In December 2017, the Parliamentary and Health Services Ombudsman (PHSO) published its report Ignoring the alarms: How NHS eating disorder services are failing patients. The report investigated three cases which illustrated significant failings in NHS eating disorder services and serious issues that required national attention.
The PHSO concluded that eating disorder services are “an area of care that is at risk of failing its patients” and highlighted five areas of focus for improvement:
- Training of doctors and other medical professionals;
- The quality and availability of adult services, and the transition from child to adult services;
- Improving coordination when more than one service is involved;
- Using training to address gaps in provision of eating disorder specialists; and
- Improving investigation and learning, in particular from serious incident investigations.
The Committee, which has responsibility for examining the reports of the PHSO, is holding an oral evidence session to highlight the areas of focus identified in Ignoring the Alarms and to investigate what action has been taken since the report to implement the recommendations.
Commenting on the launch of the inquiry, Chair of the Committee Sir Bernard Jenkin MP said:
“The PHSO’s report painted a bleak picture of NHS eating disorder services, but it did set out a way forward to improve care for patients.
PACAC will be examining what steps have been taken to implement the report’s important recommendations and what still needs to be done to avoid failures in care for patients with eating disorders.”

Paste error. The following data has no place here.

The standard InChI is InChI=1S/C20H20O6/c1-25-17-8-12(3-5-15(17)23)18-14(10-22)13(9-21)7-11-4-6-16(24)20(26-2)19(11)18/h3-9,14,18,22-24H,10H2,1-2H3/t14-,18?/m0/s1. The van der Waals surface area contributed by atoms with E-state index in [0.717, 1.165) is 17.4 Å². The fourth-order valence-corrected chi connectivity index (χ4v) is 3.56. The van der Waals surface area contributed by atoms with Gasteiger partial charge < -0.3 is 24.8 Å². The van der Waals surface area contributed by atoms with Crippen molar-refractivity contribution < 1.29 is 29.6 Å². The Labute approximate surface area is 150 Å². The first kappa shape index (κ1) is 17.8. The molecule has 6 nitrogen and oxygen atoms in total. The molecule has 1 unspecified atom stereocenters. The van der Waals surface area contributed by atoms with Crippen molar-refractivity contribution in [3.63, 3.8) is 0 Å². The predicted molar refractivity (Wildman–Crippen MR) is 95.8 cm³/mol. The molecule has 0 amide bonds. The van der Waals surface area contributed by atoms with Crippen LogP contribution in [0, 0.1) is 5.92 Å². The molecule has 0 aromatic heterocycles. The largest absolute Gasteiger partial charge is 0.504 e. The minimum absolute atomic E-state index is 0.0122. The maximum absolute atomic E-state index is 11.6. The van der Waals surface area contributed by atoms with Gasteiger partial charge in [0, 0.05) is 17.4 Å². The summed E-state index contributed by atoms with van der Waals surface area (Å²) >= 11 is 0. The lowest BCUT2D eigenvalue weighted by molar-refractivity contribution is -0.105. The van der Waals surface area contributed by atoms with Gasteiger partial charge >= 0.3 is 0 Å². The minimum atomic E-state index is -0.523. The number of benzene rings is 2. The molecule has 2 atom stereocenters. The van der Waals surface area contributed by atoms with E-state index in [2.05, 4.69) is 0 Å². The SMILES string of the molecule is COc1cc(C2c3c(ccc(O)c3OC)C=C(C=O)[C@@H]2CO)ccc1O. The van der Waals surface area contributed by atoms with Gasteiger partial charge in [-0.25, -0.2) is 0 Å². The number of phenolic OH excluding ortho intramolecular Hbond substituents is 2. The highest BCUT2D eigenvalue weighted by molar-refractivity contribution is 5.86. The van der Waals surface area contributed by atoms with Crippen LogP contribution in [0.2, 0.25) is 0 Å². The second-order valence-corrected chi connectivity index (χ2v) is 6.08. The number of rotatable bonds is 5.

Terms of Reference
The Committee is inviting written evidence on the following questions:
1. What has the impact of the PHSO report into NHS eating disorder services been since it was published in December 2017?
- What has improved and what still needs to be improved?
- How have each of the areas of the NHS involved in providing service responded to the report and its recommendations?
2. Which of the PHSO’s wider recommendations have been implemented, partially implemented or not implemented? What has any such implementation looked like?
3. In what areas has there been most significant progress against the report’s wider recommendations?
- How has this progress been brought about?
4. In which areas is there still a need for improvement?
- What steps need to be taken to achieve such improvement?
Submit written evidence
The deadline for written submissions is Tuesday 30 April 2019
At this time, one of the individual cases on which this report is based is sub judice. This means that under the rules of Parliament, the Committee is not able to discuss matters currently before the courts. The Committee therefore can’t currently look at the lessons learned from the cases examined in the PHSO report or the manner in which these complaints were handled by the PHSO itself. The Committee hopes to return to these areas later in the year once court proceedings have concluded.
Those wishing to submit evidence should note that the Committee is unable to examine individual cases. Written evidence should focus on the PHSO's report and actions needed to address the issues raised in that report. Submissions should not include detailed descriptions of individual cases. Submissions that do not meet these criteria may not be accepted by the Committee.
If you are affected by any of the issues raised or are looking for support with an eating disorder, one provider of such support is Beat: https://www.beateatingdisorders.org.uk/support-services.